Hard-Coded Password Leaves GarrettCom Switches Open to Attack, ICS-CERT Warns

The Department of Homeland Security is warning users of some of GarrettCom’s switches that there is a hard-coded password in a default account on the devices, which are deployed in a number of critical infrastructure industries, that could allow an attacker to take control of them.

The Department of Homeland Security is warning users of some of GarrettCom’s switches that there is a hard-coded password in a default account on the devices, which are deployed in a number of critical infrastructure industries, that could allow an attacker to take control of them.

A researcher at Cylance discovered the hidden account and warned the ICS-CERT, the arm of the DHS that handles security threats and information for critical infrastructure systems. The problem exists in the GarrettCom Magnum MNS-6K Management Software and the company has released an updated version of the application that addresses the vulnerability. A major mitigating factor for the issue is that an attacker would need to have access to an existing account on an affected switch in order to exploit the vulnerability to escalate his privileges.

“The Magnum MNS-6K Management Software uses an undocumented hard-coded password that could allow an attacker with access to an established device account to escalate privileges to the administrative or full-access level. While an attacker must use an established account on the device under attack, this vulnerability facilitates the circumvention of physical-connect safeguards and could allow complete administrative level access to the system, compromising system confidentiality, integrity, and availability,” the ICS-CERT advisory says.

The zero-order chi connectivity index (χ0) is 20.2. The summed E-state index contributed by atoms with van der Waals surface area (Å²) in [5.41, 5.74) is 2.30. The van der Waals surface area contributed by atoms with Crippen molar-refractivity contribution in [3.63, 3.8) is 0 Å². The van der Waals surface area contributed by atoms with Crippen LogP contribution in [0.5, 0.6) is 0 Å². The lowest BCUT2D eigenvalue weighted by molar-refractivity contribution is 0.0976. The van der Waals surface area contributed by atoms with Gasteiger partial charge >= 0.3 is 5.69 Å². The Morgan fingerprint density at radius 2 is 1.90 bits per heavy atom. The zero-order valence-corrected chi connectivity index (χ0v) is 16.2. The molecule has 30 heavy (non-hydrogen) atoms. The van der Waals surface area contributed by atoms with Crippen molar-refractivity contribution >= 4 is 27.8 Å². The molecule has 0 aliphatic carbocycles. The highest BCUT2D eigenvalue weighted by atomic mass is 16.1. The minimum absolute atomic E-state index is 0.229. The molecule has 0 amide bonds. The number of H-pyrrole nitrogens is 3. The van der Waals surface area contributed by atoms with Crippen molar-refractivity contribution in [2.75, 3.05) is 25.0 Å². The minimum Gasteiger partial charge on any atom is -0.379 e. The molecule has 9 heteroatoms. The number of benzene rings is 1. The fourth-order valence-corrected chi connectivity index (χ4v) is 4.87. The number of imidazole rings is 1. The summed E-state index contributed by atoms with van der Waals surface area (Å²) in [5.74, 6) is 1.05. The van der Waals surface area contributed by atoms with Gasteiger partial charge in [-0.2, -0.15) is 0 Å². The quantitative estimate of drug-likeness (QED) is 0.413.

“Successful exploitation of this vulnerability from an established account on the system could allow escalation of privileges to full administrative access. The privilege escalation could provide the attacker a vector for making changes to settings, or initiating a complete device shutdown causing a denial of service (DoS).”

GarrettCom’s switches are used in a variety of industries, including transportation, utilities and defense. The company issued a new version of the affected software in May, but didn’t note that the fix for this vulnerability was included in it.

“A ‘factory’ account intended to only be allowed to log in over a local serial console port exists in certain versions of GarrettCom’s MNS-6K and MNS-6K-SECURE software. Cylance has identified an unforseen method whereby a user authenticated as ‘guest’ or ‘operator’ can escalate privileges to the ‘factory’ account,” Cylance said in its advisory.

This is the second warning of this kind about bugs in critical infrastructure equipment from ICS-CERT in the last month. In August the group issued an advisory about a string of flaws in the Tiridium Niagara software that were discovered and reported months earlier by researchers Billy Rios and Terry McCorkle.

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